Prayerfully review the commands in Colossians 3:18-4:1. What can you learn from these verses to will enable you to better obey God in each of these relationships? Write down specific things you can do.

Then go back and read the first 17 verses of Colossians 3. How do Paul’s words in these earlier verses relate to his instructions to the family and worker relationships later in the chapter? What can you learn from the beginning of the chapter that will equip and strengthen you to obey God in your roles as wife, mother, daughter, worker, and overseer? Add these insights to your notes.

What is one goal you can set to improve at least one of the relationships listed above? Write it down.

Pray over your notes. Ask God to help you obediently serve Him and others  as you seek to apply what you have learned. Post notes around the house or share your commitments with someone else, if that will help you stay focused.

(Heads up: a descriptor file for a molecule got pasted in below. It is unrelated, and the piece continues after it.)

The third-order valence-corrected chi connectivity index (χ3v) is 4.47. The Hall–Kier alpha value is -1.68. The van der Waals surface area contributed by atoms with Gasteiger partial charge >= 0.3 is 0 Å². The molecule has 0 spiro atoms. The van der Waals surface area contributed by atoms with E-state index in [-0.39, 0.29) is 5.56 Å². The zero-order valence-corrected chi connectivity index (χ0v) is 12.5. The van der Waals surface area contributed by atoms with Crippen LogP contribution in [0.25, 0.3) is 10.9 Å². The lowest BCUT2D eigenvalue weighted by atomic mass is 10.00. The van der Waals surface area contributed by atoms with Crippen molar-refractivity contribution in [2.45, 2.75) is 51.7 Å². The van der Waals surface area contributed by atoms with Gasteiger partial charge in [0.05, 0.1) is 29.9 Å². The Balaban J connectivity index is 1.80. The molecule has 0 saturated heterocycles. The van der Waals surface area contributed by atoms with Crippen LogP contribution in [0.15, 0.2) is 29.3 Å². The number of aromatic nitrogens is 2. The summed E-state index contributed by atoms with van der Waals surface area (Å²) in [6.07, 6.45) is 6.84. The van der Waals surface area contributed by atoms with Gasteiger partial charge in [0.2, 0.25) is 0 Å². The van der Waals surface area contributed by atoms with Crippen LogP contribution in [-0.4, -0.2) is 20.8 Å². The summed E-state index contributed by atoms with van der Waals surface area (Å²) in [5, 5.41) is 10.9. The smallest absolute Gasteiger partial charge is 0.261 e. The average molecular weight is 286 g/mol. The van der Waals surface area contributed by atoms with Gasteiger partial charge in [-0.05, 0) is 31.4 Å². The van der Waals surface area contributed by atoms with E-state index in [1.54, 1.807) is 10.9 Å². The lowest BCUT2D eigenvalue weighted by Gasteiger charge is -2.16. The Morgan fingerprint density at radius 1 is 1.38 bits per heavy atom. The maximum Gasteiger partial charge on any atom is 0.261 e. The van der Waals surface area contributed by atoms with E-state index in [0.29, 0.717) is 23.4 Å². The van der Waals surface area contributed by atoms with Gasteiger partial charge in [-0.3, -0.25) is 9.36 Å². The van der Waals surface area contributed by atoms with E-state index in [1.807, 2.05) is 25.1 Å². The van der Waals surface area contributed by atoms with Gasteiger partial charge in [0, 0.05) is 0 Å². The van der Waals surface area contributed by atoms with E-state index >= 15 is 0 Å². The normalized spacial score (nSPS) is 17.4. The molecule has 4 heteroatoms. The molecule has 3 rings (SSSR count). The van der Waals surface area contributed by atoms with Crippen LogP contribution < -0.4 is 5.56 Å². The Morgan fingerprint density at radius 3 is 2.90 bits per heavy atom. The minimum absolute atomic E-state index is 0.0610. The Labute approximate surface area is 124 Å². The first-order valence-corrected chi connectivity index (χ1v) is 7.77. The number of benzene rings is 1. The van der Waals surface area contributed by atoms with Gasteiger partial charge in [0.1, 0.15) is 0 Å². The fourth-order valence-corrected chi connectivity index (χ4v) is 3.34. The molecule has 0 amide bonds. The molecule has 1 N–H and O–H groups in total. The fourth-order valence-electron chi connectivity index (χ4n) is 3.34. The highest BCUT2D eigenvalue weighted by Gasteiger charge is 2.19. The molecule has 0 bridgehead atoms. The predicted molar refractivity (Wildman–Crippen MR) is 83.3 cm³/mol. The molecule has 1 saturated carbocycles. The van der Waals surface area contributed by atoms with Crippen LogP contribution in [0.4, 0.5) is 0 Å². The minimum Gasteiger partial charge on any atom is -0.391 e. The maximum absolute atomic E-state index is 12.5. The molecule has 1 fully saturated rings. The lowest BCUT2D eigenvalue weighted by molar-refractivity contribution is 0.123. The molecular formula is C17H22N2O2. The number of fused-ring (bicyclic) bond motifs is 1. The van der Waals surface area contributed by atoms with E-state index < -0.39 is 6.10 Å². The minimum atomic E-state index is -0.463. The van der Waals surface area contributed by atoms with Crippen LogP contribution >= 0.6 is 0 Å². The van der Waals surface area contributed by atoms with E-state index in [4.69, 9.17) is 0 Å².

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  1. I almost passed up making the chart of this familar passage, even more familiar after 15 days. Ha. But I am glad I did. Sorting out the Do’s Don’ts and Why’s. I went back up the chart to look at where my responsibilites fell. Since I do not work outside of the home – I am submissive to my husband – and play an active part in giving my children worthwhile directives to obey.
    I live in home with a loving kind husband, so the Submissive part has always been easy. He is so great with the loving part and enjoys the way I keep our home. Because of the tools that we had when they were younger from Doorposts – and our consistency – Obedience is not our struggle in our home. The boys may be forgetful or undisciplined – but always immediately obedient.